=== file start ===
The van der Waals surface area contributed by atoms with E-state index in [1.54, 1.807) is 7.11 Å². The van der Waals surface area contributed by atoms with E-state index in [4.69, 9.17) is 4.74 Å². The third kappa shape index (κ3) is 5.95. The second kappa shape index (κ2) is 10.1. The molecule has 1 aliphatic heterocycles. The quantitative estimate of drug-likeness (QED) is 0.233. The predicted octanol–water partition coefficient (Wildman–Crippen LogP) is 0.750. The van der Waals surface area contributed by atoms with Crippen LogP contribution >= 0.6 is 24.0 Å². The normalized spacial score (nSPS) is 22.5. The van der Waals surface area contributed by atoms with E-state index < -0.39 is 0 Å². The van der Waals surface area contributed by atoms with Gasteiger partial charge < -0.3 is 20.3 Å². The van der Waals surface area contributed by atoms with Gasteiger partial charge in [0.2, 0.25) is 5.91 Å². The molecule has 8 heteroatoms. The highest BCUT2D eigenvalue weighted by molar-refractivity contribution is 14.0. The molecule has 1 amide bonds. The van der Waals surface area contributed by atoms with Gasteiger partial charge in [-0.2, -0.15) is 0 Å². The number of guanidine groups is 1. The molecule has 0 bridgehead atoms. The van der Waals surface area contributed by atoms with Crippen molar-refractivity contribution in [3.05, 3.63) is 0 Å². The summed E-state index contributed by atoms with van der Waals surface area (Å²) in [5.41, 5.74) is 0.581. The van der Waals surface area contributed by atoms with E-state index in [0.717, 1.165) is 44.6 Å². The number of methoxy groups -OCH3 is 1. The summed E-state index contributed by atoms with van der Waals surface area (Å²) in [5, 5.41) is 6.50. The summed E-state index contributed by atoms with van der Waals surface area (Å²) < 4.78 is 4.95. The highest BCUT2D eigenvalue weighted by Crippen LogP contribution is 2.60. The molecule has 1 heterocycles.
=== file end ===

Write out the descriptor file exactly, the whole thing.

The van der Waals surface area contributed by atoms with E-state index in [1.54, 1.807) is 7.11 Å². The van der Waals surface area contributed by atoms with E-state index in [4.69, 9.17) is 4.74 Å². The third kappa shape index (κ3) is 5.95. The second kappa shape index (κ2) is 10.1. The molecule has 1 aliphatic heterocycles. The quantitative estimate of drug-likeness (QED) is 0.233. The predicted octanol–water partition coefficient (Wildman–Crippen LogP) is 0.750. The van der Waals surface area contributed by atoms with Crippen LogP contribution >= 0.6 is 24.0 Å². The normalized spacial score (nSPS) is 22.5. The van der Waals surface area contributed by atoms with E-state index < -0.39 is 0 Å². The van der Waals surface area contributed by atoms with Gasteiger partial charge < -0.3 is 20.3 Å². The van der Waals surface area contributed by atoms with Gasteiger partial charge in [0.2, 0.25) is 5.91 Å². The molecule has 8 heteroatoms. The highest BCUT2D eigenvalue weighted by molar-refractivity contribution is 14.0. The molecule has 1 amide bonds. The van der Waals surface area contributed by atoms with Gasteiger partial charge in [-0.2, -0.15) is 0 Å². The number of guanidine groups is 1. The molecule has 0 bridgehead atoms. The van der Waals surface area contributed by atoms with Crippen molar-refractivity contribution in [3.05, 3.63) is 0 Å². The summed E-state index contributed by atoms with van der Waals surface area (Å²) in [5.41, 5.74) is 0.581. The van der Waals surface area contributed by atoms with E-state index in [0.717, 1.165) is 44.6 Å². The number of methoxy groups -OCH3 is 1. The summed E-state index contributed by atoms with van der Waals surface area (Å²) in [5, 5.41) is 6.50. The summed E-state index contributed by atoms with van der Waals surface area (Å²) < 4.78 is 4.95. The highest BCUT2D eigenvalue weighted by Crippen LogP contribution is 2.60. The molecule has 1 heterocycles.